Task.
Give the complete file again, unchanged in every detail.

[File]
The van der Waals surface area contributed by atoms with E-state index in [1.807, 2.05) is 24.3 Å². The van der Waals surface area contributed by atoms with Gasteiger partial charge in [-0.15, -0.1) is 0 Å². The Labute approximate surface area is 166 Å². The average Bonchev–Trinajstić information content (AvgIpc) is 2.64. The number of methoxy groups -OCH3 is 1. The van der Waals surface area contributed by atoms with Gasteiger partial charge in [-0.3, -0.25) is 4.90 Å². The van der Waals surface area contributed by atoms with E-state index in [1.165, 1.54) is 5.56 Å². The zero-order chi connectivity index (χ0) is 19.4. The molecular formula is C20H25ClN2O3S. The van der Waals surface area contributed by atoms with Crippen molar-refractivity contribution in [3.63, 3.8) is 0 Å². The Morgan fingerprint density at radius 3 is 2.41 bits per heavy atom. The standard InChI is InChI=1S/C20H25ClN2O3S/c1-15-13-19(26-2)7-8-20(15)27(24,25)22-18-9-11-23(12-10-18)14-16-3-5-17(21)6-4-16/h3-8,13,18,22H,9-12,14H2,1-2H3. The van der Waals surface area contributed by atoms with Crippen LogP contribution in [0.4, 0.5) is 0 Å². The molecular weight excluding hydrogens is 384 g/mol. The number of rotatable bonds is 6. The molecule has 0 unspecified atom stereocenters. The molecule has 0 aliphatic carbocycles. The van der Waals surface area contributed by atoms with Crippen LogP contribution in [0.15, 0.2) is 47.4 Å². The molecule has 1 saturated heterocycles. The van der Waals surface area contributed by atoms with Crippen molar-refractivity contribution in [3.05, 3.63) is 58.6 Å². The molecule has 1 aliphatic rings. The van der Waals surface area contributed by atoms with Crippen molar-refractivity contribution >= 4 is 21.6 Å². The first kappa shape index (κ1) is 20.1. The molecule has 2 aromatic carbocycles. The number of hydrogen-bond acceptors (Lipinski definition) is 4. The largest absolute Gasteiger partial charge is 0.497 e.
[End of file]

The van der Waals surface area contributed by atoms with E-state index in [1.807, 2.05) is 24.3 Å². The van der Waals surface area contributed by atoms with Gasteiger partial charge in [-0.15, -0.1) is 0 Å². The Labute approximate surface area is 166 Å². The average Bonchev–Trinajstić information content (AvgIpc) is 2.64. The number of methoxy groups -OCH3 is 1. The van der Waals surface area contributed by atoms with Gasteiger partial charge in [-0.3, -0.25) is 4.90 Å². The van der Waals surface area contributed by atoms with E-state index in [1.165, 1.54) is 5.56 Å². The zero-order chi connectivity index (χ0) is 19.4. The molecular formula is C20H25ClN2O3S. The van der Waals surface area contributed by atoms with Crippen molar-refractivity contribution in [3.63, 3.8) is 0 Å². The Morgan fingerprint density at radius 3 is 2.41 bits per heavy atom. The standard InChI is InChI=1S/C20H25ClN2O3S/c1-15-13-19(26-2)7-8-20(15)27(24,25)22-18-9-11-23(12-10-18)14-16-3-5-17(21)6-4-16/h3-8,13,18,22H,9-12,14H2,1-2H3. The van der Waals surface area contributed by atoms with Crippen LogP contribution in [0.4, 0.5) is 0 Å². The molecular weight excluding hydrogens is 384 g/mol. The number of rotatable bonds is 6. The molecule has 0 unspecified atom stereocenters. The molecule has 0 aliphatic carbocycles. The van der Waals surface area contributed by atoms with Crippen LogP contribution in [0.15, 0.2) is 47.4 Å². The molecule has 1 saturated heterocycles. The van der Waals surface area contributed by atoms with Crippen molar-refractivity contribution in [3.05, 3.63) is 58.6 Å². The molecule has 1 aliphatic rings. The van der Waals surface area contributed by atoms with Crippen molar-refractivity contribution >= 4 is 21.6 Å². The first kappa shape index (κ1) is 20.1. The molecule has 2 aromatic carbocycles. The number of hydrogen-bond acceptors (Lipinski definition) is 4. The largest absolute Gasteiger partial charge is 0.497 e.